The Medical Pickwick: A Monthly Literary Magazine of Wit and Wisdom, Bind 6

Forsideomslag
Medical Pickwick Press, 1920
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Side 33 - I will keep this oath and this stipulation— to reckon him who taught me this art equally dear to me as my parents, to share my substance with him...
Side 57 - Green be the turf above thee, Friend of my better days! None knew thee but to love thee, Nor named thee but to praise.
Side 55 - When Freedom, from her mountain height, Unfurled her standard to the air, She tore the azure robe of night, And set the stars of glory there; She mingled with its gorgeous dyes The milky baldric of the skies, And striped its pure, celestial white With streakings of the morning light; Then, from his mansion in the sun, She called her eagle bearer down, And gave into his mighty hand, The symbol of her chosen land.
Side 55 - Each soldier's eye shall brightly turn To where thy sky-born glories burn, And, as his springing steps advance, Catch war and vengeance from the glance.
Side 56 - Flag of the free heart's hope and home, By angel hands to valor given! Thy stars have lit the welkin dome, And all thy hues were born in heaven. Forever float that standard sheet! Where breathes the foe but falls before us, With Freedom's soil beneath our feet, And Freedom's banner streaming o'er us!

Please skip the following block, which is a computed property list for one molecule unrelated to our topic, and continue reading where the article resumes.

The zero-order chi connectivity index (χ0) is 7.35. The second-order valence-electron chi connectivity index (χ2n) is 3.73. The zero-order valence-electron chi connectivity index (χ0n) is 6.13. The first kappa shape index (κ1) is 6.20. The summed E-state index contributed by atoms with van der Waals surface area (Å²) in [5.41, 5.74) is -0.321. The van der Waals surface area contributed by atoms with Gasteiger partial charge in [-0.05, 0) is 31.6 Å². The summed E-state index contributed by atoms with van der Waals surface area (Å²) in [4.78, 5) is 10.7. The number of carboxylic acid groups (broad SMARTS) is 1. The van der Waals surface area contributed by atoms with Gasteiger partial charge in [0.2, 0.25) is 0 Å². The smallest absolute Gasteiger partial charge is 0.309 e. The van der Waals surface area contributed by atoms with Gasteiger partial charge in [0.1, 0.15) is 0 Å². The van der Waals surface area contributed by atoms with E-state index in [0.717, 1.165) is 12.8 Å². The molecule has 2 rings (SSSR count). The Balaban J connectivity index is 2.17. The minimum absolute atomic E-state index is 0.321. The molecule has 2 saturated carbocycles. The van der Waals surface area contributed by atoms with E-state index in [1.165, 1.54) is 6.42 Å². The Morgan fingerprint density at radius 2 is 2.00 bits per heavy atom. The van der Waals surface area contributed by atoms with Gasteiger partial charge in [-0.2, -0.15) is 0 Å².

Side 11 - Cure her of that : Canst thou not minister to a mind diseas'd, Pluck from the memory a rooted sorrow, Raze out the written troubles of the brain, And with some sweet oblivious antidote Cleanse the stuff 'd bosom of that perilous stuff, Which weighs upon the heart ? Doct.
Side 12 - Truth forever on the scaffold, Wrong forever on the throne, — Yet that scaffold sways the future, and, behind the dim unknown, Standeth God within the shadow, keeping watch above his own.
Side 58 - When hearts, whose truth was proven, Like thine, are laid in earth, There should a wreath be woven To tell the world their worth. And I, who woke each morrow To clasp thy hand in mine, Who shared thy joy and sorrow, Whose weal and woe were thine: It should be mine to braid it Around thy faded brow, But I've in vain essayed it, And feel I cannot now. While memory bids me weep thee, Nor thoughts nor words are free, The grief is fixed too deeply That mourns a man like thee.
Side 33 - Whatever, in connection with my professional practice, or not in connection with it, I see or hear, in the life of men, which ought not to be spoken of abroad, I will not divulge, as reckoning that all such should be kept secret. While I continue to keep this Oath unviolated, may it be granted to me to enjoy life and the practice of the art, respected by all men, in all times. But should I trespass and violate this Oath, may the reverse be my lot...
Side 33 - Into whatever houses I enter I will go into them for the benefit of the sick, and will abstain from every voluntary act of mischief and corruption, and further, from the seduction of females or males, of freemen and slaves.

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